Earlier I reblogged Thoughts On Hell, Sin, Grace, Works by Mark Knox, author of Notes from the Crossroads. That resulted in sean samis visiting Thoughts On Hell, Sin, Grace, Works, leaving some very thoughtful comments, and a dialogue worth reading. I suggest visiting.
What apparently concerns sean samis the most is the subject of this post. Why does God allow evil? That question I cannot truly answer. What the Bible makes clear in the Book of Genesis is that Satan initiated sin, and Adam and Eve, in their pride, decided to disobey God. Nonetheless, sean samis finds the assertion that God does not sin unsatisfactory. Thus, he asks the following:
Why does God not make us all rational, morally informed, and conscientious, AND ACTUALLY FREE? He could, why didn’t he? (from here)
ACTUALLY FREE, that is, possessing a free will. Apparently, sean samis believes God could have so constructed us that we would not want to do evil. Yet sean samis believes we could still have a free will. He tries to make a logical case, but there is a problem. We really do not know what God can do. We can only hazard a logical guess.
Is sean samis‘ proposition logical? In THE SEARCH FOR THE MOST VIRTUOUS VERSATILE BLOGGER — PART 9, we examined the subject of evil. In truth, men do not agree as to what is good and what is evil. Imagine if we did. Would the mere fact we agree as to what is good and as to what is evil mean world peace? Would men stop sinning? I doubt most would think so, but why not? What would we be missing?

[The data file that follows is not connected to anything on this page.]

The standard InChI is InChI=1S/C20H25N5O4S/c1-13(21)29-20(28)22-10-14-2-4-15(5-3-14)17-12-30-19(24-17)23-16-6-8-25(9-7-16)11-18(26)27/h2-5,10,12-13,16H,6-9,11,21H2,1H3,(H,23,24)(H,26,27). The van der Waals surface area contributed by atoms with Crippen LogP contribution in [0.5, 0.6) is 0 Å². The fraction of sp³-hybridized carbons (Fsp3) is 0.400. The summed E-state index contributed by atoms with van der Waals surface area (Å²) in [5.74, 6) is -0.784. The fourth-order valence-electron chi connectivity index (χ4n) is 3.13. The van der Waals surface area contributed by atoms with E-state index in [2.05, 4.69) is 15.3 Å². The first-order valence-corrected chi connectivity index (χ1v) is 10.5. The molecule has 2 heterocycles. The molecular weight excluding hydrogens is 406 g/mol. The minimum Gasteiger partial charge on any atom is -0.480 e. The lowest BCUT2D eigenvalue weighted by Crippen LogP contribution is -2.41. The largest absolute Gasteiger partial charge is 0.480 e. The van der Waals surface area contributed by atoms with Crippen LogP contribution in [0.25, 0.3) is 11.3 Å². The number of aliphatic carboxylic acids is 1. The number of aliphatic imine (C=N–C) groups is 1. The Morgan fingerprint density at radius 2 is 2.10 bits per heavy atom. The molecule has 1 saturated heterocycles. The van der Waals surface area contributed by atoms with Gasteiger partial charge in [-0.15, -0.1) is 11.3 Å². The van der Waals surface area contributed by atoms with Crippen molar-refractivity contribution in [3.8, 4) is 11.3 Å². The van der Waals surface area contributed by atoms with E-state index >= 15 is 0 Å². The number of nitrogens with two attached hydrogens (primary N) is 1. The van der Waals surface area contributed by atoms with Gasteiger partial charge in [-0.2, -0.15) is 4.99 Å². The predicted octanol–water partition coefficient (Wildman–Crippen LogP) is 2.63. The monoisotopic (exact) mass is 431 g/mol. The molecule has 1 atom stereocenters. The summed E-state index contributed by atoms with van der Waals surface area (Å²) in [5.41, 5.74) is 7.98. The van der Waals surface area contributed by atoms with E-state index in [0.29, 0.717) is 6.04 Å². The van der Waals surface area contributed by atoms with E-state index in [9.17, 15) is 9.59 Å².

In a response to sean samis‘ comments at THE SEARCH FOR THE MOST VIRTUOUS VERSATILE BLOGGER — PART 9, I observed the following about evil.
Each of the seven deadly sins stems from the absence of a certain virtue. Instead, of exercising self-control, we do not. Why do we exercise self-control? We do it out of love. That is why even a prideful soul, because he loves himself, is capable of virtue.
Who achieves the greatest virtue? Those who love God. These souls find it easiest to love others besides themselves. Because they love God, they learn to love God’s creations, including their neighbors. Instead of living in strife, those who love God love each other. Those who love God can trust and cooperate with each other. (from here)
What I believe faith ultimately requires of us is to believe that God loves us. If we can accept the fact that God loves us, then if we cannot love Him in return we are in a sorry state indeed. Yet even so, even if we make the wrong choice, we cannot blame God. Because we have free will, to love God is our own choice to make.
Could God have made us so that we would understand the wisdom in loving Him, that we would know that loving God is an unavoidable necessity? Perhaps, but what about free will? If we love God because our nature gives us no choice in the matter, would we still have a free will? Logic suggests an answer of “NO.”
Because He wants us to love Him of our own volition, God did not construct us so that we have no choice except to love Him. But if we have the choice of not loving God, then does it not also logically follow that we can choose to do evil?